Brynjar moved to KR again after about 15 years abroad in March 2013.[8] After a season in which Brynjar helped KR win the league he retired as a player to become the assistant manager at fellow Úrvalsdeild outfit Stjarnan. [9][10]

International career[edit]

Brynjar made his debut for Iceland in a June 1997 World Cup qualifying match against Macedonia. He was capped more than 70 times for Iceland, scoring four goals.[11][12]

Career statistics[edit]

As of 7 June 2012
Club Season League FA Cup League Cup Other[A] Total
Division Apps Goals Apps Goals Apps Goals Apps Goals Apps Goals
KR[13] 1995 Úrvalsdeild 16 1 1 0 17 1
1996 Úrvalsdeild 18 0 1 0 19 0
1997 Úrvalsdeild 16 0 0 0 16 0
Total 50 1 2 0 52 1
Vålerenga 1998 Tippeligaen 4 0 0 0 4 0
Total 4 0 0 0 4 0
Moss (loan) 1998 Tippeligaen 5 2 0 0 5 2
Total 5 2 0 0 5 2
Örgryte IS 1999 Allsvenskan 24 1 0 0 24 1
Total 24 1 0 0 24 1
Stoke City 1999–2000 Second Division 22 1 0 0 0 0 8 1 30 2
2000–01 Second Division 46 5 1 0 6 1 4 0 57 6
2001–02 Second Division 23 5 3 2 0 0 1 0 27 7
2002–03 First Division 40 5 3 0 1 0 0 0 44 5
Total 131 16 7 2 7 1 13 1 158 20
Nottingham Forest 2003–04 First Division 13 0 1 0 0 0 0 0 14 0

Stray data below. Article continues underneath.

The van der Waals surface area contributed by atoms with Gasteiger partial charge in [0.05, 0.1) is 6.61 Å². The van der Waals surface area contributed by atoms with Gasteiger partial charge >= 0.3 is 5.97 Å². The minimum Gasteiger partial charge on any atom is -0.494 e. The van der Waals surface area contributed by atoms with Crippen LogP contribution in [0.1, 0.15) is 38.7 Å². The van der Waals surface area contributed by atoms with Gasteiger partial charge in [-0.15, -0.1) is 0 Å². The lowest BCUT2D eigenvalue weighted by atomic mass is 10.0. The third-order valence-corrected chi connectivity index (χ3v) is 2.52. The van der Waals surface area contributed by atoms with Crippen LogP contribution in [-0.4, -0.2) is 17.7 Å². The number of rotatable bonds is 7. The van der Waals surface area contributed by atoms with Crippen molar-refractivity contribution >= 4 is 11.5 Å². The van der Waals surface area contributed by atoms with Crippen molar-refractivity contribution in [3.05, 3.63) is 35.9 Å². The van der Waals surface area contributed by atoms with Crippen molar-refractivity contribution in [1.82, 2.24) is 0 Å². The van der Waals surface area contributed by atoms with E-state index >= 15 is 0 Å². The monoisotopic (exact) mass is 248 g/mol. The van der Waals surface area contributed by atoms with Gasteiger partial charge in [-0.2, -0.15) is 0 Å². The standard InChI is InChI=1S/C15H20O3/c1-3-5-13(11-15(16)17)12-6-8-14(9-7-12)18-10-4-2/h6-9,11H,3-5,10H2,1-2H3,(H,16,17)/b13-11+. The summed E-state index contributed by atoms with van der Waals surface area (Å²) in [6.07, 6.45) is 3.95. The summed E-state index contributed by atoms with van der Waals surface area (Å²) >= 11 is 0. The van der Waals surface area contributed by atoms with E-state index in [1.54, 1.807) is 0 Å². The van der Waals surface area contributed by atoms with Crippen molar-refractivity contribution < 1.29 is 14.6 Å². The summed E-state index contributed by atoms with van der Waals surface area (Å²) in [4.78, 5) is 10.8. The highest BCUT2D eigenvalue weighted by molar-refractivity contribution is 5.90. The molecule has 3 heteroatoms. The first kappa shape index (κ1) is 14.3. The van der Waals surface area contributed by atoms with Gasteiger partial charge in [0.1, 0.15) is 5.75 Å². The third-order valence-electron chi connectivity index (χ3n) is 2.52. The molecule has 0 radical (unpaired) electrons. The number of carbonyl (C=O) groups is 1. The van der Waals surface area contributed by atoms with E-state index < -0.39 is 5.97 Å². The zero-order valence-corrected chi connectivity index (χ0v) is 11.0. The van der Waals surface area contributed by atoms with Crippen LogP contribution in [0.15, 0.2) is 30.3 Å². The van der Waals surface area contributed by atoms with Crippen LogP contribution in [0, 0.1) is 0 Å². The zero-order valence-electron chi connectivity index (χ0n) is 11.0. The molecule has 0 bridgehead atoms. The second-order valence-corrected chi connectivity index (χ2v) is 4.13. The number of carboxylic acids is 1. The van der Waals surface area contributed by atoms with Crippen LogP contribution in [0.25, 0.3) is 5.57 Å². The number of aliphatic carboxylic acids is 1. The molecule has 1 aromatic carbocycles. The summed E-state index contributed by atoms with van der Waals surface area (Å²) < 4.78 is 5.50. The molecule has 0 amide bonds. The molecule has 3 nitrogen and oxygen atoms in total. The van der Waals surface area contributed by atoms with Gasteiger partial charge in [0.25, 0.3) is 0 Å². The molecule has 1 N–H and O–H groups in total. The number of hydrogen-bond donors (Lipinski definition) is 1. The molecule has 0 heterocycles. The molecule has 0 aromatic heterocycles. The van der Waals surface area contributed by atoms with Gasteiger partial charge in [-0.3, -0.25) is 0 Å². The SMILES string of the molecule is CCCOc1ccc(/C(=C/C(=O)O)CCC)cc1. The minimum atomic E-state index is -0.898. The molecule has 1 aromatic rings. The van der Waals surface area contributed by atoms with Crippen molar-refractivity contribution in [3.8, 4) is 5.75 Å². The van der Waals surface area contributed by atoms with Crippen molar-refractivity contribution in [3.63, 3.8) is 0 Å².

Total 13 0 1 0 0 0 0 0 14 0
Stoke City (loan) 2003–04 First Division 3 0 0 0 0 0 0 0 3 0
Total 3 0 0 0 0 0 0 0 3 0
Watford 2004–05 Championship 36 3 2 0 5 0 0 0 43 3
Total 36 3 2 0 5 0 0 0 43 3
Reading 2005–06 Championship 29 4 4 0 1 0 0 0 34 4
2006–07 Premier League 23 3 2 1 2 0 0 0 27 4
2007–08 Premier League 20 0 0 0 0 0 0 0 20 0
2008–09 Championship 27 2 0 0 1 0 2 0 30 2
2009–10 Championship 26 0 5 0 1 0 0 0 32 0
2010–11 Championship 12 0 2 0 1 0 0 0 15 0
2011–12 Championship 5 0 0 0 0 0 0 0 5 0
2012–13 Premier League 0 0 0 0 0 0 0 0 0 0
Total 142 9 13 1 6 0 2 0 163 10
KR 2013 Úrvalsdeild 16 2 1 0 4 0 3 0 24 2
Total 16 2 1 0 4 0 3 0 24 2
Career Total 424 34 26 3 22 1 18 1 490 39
A. ^ The "Other" column constitutes appearances and goals in the Football League play-offs, Football League Trophy, Icelandic Super Cup and the UEFA Europa League.

Honours[edit]

Stoke City
Reading
KR

References[edit]

  1. ^ "Wembley glory for Stoke City". BBC Sport. Retrieved 30 April 2013. 
  2. ^ "Forest bring in duo". BBC Sport. Retrieved 30 April 2013. 
  3. ^ "Stoke try for Gunnarsson". BBC Sport. Retrieved 30 April 2013. 
  4. ^ "Potters players in talks". BBC Sport. Retrieved 30 April 2013. 
  5. ^ "Gunnarsson joins Watford". BBC Sport. Retrieved 30 April 2013. 
  6. ^ "Gunnarsson secures Reading switch". BBC Sport. Retrieved 30 April 2013. 
  7. ^ "Gunnarsson confident of survival". BBC Sport. Retrieved 30 April 2013. 
  8. ^ "Brynjar Gunnarsson's greatest Reading FC moments". Get Reading. Retrieved 30 April 2013. 
  9. ^ "KR staðfestir brotthvarf Brynjars" (in Icelandic). Retrieved 1 November 2013. 
  10. ^ "Brynjar Björn ráðinn til Stjörnunnar" (in Icelandic). Retrieved 1 November 2013. 
  11. ^ Iceland – Record International Players – RSSSF
  12. ^ Brynjar Björn Gunnarsson international statistics (in Icelandic). Football Association of Iceland.
  13. ^ "Brynjar Björn Gunnarsson". KSI. Retrieved 9 March 2013. 

External links[edit]